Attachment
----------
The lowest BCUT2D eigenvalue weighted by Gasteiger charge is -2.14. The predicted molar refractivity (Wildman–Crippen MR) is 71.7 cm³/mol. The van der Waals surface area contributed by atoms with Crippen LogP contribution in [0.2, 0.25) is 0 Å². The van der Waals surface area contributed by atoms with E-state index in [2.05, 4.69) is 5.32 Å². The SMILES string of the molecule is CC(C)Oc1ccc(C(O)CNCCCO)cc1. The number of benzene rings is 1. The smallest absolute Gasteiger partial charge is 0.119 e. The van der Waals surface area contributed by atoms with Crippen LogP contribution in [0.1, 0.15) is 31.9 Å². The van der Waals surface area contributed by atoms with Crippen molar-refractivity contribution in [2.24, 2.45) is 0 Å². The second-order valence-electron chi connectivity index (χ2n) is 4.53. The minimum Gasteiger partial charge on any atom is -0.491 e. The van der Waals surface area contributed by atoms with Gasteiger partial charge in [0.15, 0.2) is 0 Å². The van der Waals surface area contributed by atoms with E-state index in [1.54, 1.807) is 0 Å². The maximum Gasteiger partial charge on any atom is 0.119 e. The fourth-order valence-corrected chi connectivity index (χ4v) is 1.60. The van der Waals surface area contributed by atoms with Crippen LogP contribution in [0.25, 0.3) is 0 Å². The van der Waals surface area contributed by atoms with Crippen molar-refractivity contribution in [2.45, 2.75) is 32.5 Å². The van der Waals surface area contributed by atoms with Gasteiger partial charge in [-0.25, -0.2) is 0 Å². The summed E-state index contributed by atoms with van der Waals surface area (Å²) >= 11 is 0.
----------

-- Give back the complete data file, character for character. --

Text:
The lowest BCUT2D eigenvalue weighted by Gasteiger charge is -2.14. The predicted molar refractivity (Wildman–Crippen MR) is 71.7 cm³/mol. The van der Waals surface area contributed by atoms with Crippen LogP contribution in [0.2, 0.25) is 0 Å². The van der Waals surface area contributed by atoms with E-state index in [2.05, 4.69) is 5.32 Å². The SMILES string of the molecule is CC(C)Oc1ccc(C(O)CNCCCO)cc1. The number of benzene rings is 1. The smallest absolute Gasteiger partial charge is 0.119 e. The van der Waals surface area contributed by atoms with Crippen LogP contribution in [0.1, 0.15) is 31.9 Å². The van der Waals surface area contributed by atoms with Crippen molar-refractivity contribution in [2.24, 2.45) is 0 Å². The second-order valence-electron chi connectivity index (χ2n) is 4.53. The minimum Gasteiger partial charge on any atom is -0.491 e. The van der Waals surface area contributed by atoms with Gasteiger partial charge in [0.15, 0.2) is 0 Å². The van der Waals surface area contributed by atoms with E-state index in [1.54, 1.807) is 0 Å². The maximum Gasteiger partial charge on any atom is 0.119 e. The fourth-order valence-corrected chi connectivity index (χ4v) is 1.60. The van der Waals surface area contributed by atoms with Crippen LogP contribution in [0.25, 0.3) is 0 Å². The van der Waals surface area contributed by atoms with Crippen molar-refractivity contribution in [2.45, 2.75) is 32.5 Å². The van der Waals surface area contributed by atoms with Gasteiger partial charge in [-0.25, -0.2) is 0 Å². The summed E-state index contributed by atoms with van der Waals surface area (Å²) >= 11 is 0.